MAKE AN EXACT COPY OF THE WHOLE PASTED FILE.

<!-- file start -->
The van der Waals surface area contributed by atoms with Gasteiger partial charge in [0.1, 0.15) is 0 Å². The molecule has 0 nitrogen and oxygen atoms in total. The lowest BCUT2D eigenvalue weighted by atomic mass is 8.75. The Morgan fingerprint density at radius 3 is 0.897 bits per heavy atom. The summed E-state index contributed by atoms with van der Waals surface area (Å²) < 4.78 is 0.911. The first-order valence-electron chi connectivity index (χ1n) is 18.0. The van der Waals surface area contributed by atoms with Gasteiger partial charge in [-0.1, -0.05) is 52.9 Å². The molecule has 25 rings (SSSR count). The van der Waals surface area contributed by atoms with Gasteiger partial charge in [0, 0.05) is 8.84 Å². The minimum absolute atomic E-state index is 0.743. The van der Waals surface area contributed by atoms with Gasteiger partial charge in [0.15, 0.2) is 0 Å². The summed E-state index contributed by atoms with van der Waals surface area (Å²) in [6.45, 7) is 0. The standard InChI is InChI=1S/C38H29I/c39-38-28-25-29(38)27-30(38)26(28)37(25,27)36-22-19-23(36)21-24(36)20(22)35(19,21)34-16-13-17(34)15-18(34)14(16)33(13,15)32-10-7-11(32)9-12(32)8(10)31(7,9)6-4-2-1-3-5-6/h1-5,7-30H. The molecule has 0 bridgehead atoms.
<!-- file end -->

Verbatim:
The van der Waals surface area contributed by atoms with Gasteiger partial charge in [0.1, 0.15) is 0 Å². The molecule has 0 nitrogen and oxygen atoms in total. The lowest BCUT2D eigenvalue weighted by atomic mass is 8.75. The Morgan fingerprint density at radius 3 is 0.897 bits per heavy atom. The summed E-state index contributed by atoms with van der Waals surface area (Å²) < 4.78 is 0.911. The first-order valence-electron chi connectivity index (χ1n) is 18.0. The van der Waals surface area contributed by atoms with Gasteiger partial charge in [-0.1, -0.05) is 52.9 Å². The molecule has 25 rings (SSSR count). The van der Waals surface area contributed by atoms with Gasteiger partial charge in [0, 0.05) is 8.84 Å². The minimum absolute atomic E-state index is 0.743. The van der Waals surface area contributed by atoms with Gasteiger partial charge in [0.15, 0.2) is 0 Å². The summed E-state index contributed by atoms with van der Waals surface area (Å²) in [6.45, 7) is 0. The standard InChI is InChI=1S/C38H29I/c39-38-28-25-29(38)27-30(38)26(28)37(25,27)36-22-19-23(36)21-24(36)20(22)35(19,21)34-16-13-17(34)15-18(34)14(16)33(13,15)32-10-7-11(32)9-12(32)8(10)31(7,9)6-4-2-1-3-5-6/h1-5,7-30H. The molecule has 0 bridgehead atoms.